A United States nationwide measles outbreak has led health officials to quarantine dozens of people at two Los Angeles universities, officials said on Thursday. The quarantine affects the University of California, Los Angeles (UCLA) and California State University, Los Angeles (Cal State LA) and comes as the United States battles the highest number of measles cases since the country declared the virus eliminated in 2000.
The United States has confirmed 695 cases of measles, the U.S. Centers for Disease Control and Prevention said on Wednesday. Many of the case occurred in the states of New York and Washington.
California has confirmed 38 cases, state health officials have said.
The people ordered quarantined at the two California campuses were exposed to measles and could not provide evidence they had been immunized against the disease, the Los Angeles County Department of Public Health said in a statement.
Both universities are assisting with the implementation of quarantine orders and determining how best to support students who must be quarantined and who live on campus, the Department of Public Health said.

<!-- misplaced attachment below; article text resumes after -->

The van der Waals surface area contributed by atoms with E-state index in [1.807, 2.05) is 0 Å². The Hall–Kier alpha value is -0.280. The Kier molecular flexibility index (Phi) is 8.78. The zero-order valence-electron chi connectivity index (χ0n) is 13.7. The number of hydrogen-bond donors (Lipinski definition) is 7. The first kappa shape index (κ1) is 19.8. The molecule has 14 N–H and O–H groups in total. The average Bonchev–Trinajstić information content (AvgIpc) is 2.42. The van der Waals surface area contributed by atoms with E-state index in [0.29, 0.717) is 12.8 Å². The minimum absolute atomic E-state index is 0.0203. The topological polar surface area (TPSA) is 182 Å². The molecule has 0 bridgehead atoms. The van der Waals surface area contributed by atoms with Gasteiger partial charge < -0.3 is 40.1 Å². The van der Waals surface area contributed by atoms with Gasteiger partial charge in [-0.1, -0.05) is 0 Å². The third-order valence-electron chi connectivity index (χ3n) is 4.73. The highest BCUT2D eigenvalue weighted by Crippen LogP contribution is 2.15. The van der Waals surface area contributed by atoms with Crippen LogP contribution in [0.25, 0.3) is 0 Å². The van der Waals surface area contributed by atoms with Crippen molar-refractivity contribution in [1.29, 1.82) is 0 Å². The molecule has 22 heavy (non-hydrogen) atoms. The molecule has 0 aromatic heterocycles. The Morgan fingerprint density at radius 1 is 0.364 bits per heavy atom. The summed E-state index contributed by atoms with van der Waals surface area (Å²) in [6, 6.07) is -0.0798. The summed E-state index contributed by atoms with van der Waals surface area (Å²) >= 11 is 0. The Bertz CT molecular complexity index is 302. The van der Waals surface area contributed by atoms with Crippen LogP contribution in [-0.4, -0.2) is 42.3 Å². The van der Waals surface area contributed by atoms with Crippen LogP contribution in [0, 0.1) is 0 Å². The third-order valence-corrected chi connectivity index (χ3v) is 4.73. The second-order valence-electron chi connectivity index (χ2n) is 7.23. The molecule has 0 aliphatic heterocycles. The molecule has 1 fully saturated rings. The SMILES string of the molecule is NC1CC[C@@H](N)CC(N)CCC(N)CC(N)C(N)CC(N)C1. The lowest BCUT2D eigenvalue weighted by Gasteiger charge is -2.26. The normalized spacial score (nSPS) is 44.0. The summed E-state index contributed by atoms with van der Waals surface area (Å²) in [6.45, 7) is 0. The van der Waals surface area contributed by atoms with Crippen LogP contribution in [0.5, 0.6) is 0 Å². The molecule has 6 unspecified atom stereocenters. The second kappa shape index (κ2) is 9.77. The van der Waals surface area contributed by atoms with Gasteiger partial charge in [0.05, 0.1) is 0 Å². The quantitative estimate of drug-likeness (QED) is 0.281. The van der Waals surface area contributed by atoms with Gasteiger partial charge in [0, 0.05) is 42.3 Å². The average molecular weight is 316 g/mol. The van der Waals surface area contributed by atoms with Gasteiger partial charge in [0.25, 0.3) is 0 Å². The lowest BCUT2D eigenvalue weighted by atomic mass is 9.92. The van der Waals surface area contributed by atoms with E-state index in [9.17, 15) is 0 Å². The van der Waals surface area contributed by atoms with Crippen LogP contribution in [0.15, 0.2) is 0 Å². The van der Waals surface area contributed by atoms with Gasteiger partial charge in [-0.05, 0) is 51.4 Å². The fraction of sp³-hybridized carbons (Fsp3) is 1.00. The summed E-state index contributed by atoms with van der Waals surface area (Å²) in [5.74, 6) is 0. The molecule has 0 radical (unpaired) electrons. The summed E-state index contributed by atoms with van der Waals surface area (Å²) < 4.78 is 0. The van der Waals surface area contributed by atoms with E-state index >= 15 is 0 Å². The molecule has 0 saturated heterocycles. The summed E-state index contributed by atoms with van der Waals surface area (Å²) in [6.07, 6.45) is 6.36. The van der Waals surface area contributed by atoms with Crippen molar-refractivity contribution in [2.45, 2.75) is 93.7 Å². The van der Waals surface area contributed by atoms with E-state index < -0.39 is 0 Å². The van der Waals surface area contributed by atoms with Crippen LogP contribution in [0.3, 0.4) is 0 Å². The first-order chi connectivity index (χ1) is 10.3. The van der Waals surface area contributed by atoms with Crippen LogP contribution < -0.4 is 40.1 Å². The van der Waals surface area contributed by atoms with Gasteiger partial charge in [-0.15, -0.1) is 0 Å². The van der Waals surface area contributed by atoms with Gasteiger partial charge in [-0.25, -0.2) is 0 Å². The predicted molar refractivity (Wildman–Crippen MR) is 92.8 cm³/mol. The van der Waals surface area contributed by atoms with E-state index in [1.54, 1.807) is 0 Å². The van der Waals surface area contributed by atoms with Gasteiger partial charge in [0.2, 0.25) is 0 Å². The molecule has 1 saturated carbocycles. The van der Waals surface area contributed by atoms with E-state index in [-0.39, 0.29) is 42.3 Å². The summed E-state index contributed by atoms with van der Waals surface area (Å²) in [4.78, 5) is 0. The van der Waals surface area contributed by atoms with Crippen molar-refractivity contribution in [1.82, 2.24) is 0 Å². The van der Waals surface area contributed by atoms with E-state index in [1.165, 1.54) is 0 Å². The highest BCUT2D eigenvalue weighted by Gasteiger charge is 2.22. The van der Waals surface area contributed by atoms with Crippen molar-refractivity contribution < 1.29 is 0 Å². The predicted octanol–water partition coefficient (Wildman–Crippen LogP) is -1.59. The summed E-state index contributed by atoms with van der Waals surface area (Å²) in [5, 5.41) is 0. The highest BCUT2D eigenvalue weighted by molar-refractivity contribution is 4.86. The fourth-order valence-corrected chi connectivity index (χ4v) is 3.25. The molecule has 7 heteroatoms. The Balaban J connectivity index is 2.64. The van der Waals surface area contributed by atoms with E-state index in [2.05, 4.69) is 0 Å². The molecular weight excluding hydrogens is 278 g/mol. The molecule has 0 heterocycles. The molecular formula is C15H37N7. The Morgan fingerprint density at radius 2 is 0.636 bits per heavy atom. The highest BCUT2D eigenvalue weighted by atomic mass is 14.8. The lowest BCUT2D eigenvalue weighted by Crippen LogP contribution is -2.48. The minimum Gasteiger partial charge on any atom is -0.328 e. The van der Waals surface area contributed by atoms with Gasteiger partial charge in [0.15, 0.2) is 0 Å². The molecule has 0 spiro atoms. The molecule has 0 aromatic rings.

At Cal State LA, the quarantine is related to a measles exposure at a library on April 11. The quarantine initially affected about 200 employees, including some student-employees, the university said in a statement.
That number was later reduced to 156 people, the Department of Public Health said in an email on Thursday, and the quarantine will end in a week.
At UCLA, 119 students and eight staff members who were exposed to measles at the campus earlier this month and could not provide proof of immunity were ordered quarantined on Wednesday, the university said in a statement.
Since then, officials have released more than 40 people from the quarantine after establishing they had immunity. The UCLA quarantine will end by Tuesday, according to the Department of Public Health.
The virus can lead to deadly complications, but no measles deaths have been reported in the latest U.S. outbreak. U.S. public health officials have blamed the nationwide outbreak, which coincides with a global rise in the prevalence of the disease, in part on the spread of misinformation about the safety of vaccines.
Although the disease was eliminated from the country in 2000, meaning the virus was no longer continually present year-round, outbreaks still happen via travelers coming from countries where measles is common, the U.S. Centers for Disease Control and Prevention says.
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